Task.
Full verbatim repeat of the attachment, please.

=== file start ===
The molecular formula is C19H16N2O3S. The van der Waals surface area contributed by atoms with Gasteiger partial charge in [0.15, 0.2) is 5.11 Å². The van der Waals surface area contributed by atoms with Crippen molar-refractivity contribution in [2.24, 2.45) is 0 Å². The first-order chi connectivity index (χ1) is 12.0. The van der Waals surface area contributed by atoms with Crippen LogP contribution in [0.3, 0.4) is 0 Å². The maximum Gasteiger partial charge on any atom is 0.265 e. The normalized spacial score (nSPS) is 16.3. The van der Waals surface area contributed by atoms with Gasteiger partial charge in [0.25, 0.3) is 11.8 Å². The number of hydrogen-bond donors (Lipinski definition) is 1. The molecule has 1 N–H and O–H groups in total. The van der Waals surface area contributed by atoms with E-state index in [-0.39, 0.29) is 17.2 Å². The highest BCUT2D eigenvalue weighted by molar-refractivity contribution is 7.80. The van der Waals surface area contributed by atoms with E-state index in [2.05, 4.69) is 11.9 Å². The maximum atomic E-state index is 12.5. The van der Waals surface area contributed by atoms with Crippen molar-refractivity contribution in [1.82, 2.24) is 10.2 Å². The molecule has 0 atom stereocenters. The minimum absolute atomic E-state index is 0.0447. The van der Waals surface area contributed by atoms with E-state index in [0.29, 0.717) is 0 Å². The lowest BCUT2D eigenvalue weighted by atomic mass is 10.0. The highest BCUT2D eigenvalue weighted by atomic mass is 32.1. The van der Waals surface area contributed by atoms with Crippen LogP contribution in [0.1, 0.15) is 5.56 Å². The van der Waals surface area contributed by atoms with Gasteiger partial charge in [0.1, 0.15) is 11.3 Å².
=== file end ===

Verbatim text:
The molecular formula is C19H16N2O3S. The van der Waals surface area contributed by atoms with Gasteiger partial charge in [0.15, 0.2) is 5.11 Å². The van der Waals surface area contributed by atoms with Crippen molar-refractivity contribution in [2.24, 2.45) is 0 Å². The first-order chi connectivity index (χ1) is 12.0. The van der Waals surface area contributed by atoms with Crippen LogP contribution in [0.3, 0.4) is 0 Å². The maximum Gasteiger partial charge on any atom is 0.265 e. The normalized spacial score (nSPS) is 16.3. The van der Waals surface area contributed by atoms with Gasteiger partial charge in [0.25, 0.3) is 11.8 Å². The number of hydrogen-bond donors (Lipinski definition) is 1. The molecule has 1 N–H and O–H groups in total. The van der Waals surface area contributed by atoms with E-state index in [-0.39, 0.29) is 17.2 Å². The highest BCUT2D eigenvalue weighted by molar-refractivity contribution is 7.80. The van der Waals surface area contributed by atoms with E-state index in [2.05, 4.69) is 11.9 Å². The maximum atomic E-state index is 12.5. The van der Waals surface area contributed by atoms with Crippen molar-refractivity contribution in [1.82, 2.24) is 10.2 Å². The molecule has 0 atom stereocenters. The minimum absolute atomic E-state index is 0.0447. The van der Waals surface area contributed by atoms with E-state index in [0.29, 0.717) is 0 Å². The lowest BCUT2D eigenvalue weighted by atomic mass is 10.0. The highest BCUT2D eigenvalue weighted by atomic mass is 32.1. The van der Waals surface area contributed by atoms with Crippen LogP contribution in [0.1, 0.15) is 5.56 Å². The van der Waals surface area contributed by atoms with Gasteiger partial charge in [0.1, 0.15) is 11.3 Å².